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Tweet goodbyes – Tour de France stars bid Britain au revoir

Riders take to Twitter after three days that will live long in the memory

Stars of the peloton have taken to Twitter to say goodbye to Britain – or should that be “au revoi?r” – following a three day Grand Départ that has seen unprecedented crowds flock to watch the race. Here’s our round-up of some of the best.

First, here's defending champion Chris Froome thanked the fans who came out for the race – and did a montage of #VaVaFroome shots.

Fans’ favourite Jens Voigt of Trek Factory Racing got his record-equalling 17th Tour de France off to a start in style, going on a solo break on Stage 1 from Leeds to Harrogate and spending the next day in the polka dot jersey.

Two-time winner Alberto Contador, looking to win his crown back, was also struck by the support shown by the fans who lined the roads.

Simon Gerrans, who crashed in the finale of Stage 1 in Harrogate when Mark Cavendish leant into him.

Some riders were relieved to have emerged from the three days unscathed, however; Lotto-Belisol’s Jurgen Roelandts, quoted on his team website, said:

I'm glad I got out of this English start in one piece. Because of the massive crowds along the English roads it was dangerous these past days. Also today it was hectic again. You had to watch out and especially stay concentrated to avoid crashing. Spectators that take pictures on the middle of the road, narrow roads and a deafening noise can give dangerous situations. Luckily the team got out undamaged.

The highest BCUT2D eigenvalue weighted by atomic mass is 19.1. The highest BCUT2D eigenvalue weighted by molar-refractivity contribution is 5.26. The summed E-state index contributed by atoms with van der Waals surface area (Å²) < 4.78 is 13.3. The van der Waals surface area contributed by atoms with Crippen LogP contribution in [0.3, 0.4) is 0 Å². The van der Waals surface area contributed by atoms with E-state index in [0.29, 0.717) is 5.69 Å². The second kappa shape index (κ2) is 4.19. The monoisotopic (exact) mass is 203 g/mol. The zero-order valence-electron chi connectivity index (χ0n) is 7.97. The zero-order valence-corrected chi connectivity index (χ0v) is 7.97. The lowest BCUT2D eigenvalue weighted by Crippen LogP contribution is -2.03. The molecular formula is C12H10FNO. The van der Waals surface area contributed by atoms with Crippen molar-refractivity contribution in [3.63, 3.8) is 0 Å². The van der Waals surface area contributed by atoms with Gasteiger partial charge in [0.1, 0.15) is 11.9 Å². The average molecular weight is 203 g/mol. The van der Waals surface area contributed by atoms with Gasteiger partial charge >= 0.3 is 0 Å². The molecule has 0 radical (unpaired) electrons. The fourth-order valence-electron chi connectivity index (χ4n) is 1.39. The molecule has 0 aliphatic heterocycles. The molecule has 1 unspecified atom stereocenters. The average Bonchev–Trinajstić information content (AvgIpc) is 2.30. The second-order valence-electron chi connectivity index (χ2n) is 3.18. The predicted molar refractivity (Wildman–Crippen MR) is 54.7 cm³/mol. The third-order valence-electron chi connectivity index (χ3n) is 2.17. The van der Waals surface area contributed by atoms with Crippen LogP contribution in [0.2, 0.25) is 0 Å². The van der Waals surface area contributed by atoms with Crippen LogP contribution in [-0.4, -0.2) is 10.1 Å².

While team cars and buses had to cope with chaos caused by the closure yesterday of the Channel Tunnel, there were no such problems for the riders, who made their way to France in two chartered planes.

Team Sky’s Geraint Thomas may have issues with fans taking selfies by the roadside – but as you can see, he’s not averse to snapping the odd one himself.

Not all riders made it through the airport without mishap, however, as this tweet from Marcel Kittel, winner of Stages 1 and 3, shows.

Simon joined as news editor in 2009 and is now the site’s community editor, acting as a link between the team producing the content and our readers. A law and languages graduate, published translator and former retail analyst, he has reported on issues as diverse as cycling-related court cases, anti-doping investigations, the latest developments in the bike industry and the sport’s biggest races. Now back in London full-time after 15 years living in Oxford and Cambridge, he loves cycling along the Thames but misses having his former riding buddy, Elodie the miniature schnauzer, in the basket in front of him.

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